On Monday, we visited the zoo and found that our FONZ membership card had just expired! Never leave home without your FONZ card!! The Great Plains Zoo is a quality little zoo. All the environments are level three. They have black-footed penguins, camels, bison, waterfowl, eagles, red-tailed hawks, Bengal tiger, and in the primate area they had 1 gibbon, 6 spider monkeys, 2 Diane monkeys, and several colobous monkeys. The zoo is integrated with a natural history museum with MANY stuffed animals. The complex is beside the monument to the US battleship South Dakota. The battleship was the most decorated battleship in WWII. This is a neat memorial in that the outline of the ship is "buried" with some parts of the original ship on exhibit. We saw a sign for the Gateway factory store just around the corner and stopped in to see what computer bargains they had. Well, John breathed a sigh of relief when we didnít walk out with one!!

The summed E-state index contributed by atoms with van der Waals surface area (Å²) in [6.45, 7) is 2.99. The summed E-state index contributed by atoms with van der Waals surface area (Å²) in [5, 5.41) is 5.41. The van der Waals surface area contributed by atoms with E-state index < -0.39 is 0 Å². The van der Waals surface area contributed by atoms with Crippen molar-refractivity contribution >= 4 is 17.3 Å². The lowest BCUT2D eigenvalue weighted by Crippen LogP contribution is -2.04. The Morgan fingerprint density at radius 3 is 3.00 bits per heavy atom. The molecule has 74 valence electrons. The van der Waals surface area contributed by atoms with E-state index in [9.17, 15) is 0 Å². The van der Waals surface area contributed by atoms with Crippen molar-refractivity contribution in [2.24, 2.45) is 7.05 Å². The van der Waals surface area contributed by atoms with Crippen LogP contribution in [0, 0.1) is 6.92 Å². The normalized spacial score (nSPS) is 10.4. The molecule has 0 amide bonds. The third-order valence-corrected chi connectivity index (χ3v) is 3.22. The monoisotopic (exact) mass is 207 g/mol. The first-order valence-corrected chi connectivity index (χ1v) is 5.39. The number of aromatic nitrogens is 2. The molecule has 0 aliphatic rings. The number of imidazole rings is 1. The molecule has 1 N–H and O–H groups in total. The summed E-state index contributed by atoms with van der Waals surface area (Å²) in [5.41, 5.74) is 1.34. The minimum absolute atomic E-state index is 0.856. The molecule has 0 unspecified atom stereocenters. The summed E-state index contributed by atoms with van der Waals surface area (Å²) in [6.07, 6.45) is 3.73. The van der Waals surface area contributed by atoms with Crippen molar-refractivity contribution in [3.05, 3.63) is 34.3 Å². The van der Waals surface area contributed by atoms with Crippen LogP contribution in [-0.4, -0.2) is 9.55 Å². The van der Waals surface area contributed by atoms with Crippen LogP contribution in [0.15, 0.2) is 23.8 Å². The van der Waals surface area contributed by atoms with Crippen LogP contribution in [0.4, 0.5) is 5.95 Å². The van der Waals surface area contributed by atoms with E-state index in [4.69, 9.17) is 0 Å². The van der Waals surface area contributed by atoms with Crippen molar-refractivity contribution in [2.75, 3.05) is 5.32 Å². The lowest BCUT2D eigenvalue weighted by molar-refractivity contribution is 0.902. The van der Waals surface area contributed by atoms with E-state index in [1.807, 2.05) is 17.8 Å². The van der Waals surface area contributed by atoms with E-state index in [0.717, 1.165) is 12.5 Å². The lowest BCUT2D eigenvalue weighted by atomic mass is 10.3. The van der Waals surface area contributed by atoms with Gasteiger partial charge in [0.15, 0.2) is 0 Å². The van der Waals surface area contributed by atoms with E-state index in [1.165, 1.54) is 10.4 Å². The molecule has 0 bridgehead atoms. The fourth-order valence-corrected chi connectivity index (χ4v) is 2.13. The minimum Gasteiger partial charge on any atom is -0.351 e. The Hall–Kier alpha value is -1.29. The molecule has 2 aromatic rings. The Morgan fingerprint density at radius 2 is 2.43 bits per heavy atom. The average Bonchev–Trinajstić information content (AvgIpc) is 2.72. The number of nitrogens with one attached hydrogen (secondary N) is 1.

The EROS (Earth Resources Observation Systems) reporting center is just outside of Sioux Falls and we stopped to take a tour of the facility. This is one of five centers in the US where all the unclassified satellite maps are received, reproduced, and distributed. EROS is part of the US Geological Surveyís National Mapping Division and is the worldís most extensive civilian repository of remotely sensed data on the Earthís land surface. They also operate an archive of more than eight million photographs taken from aircraft. We had a very interesting and personalized tour of the facility. After leaving the EROS, we headed north to Watertown (still in South Dakota) where we wanted to camp at the State Park right on the lake, Sandy Shores. Had a refreshing dip and John cooked dinner. Watertown is also home to the Bramble Park Zoo. Again another blue sky day about 90 degrees.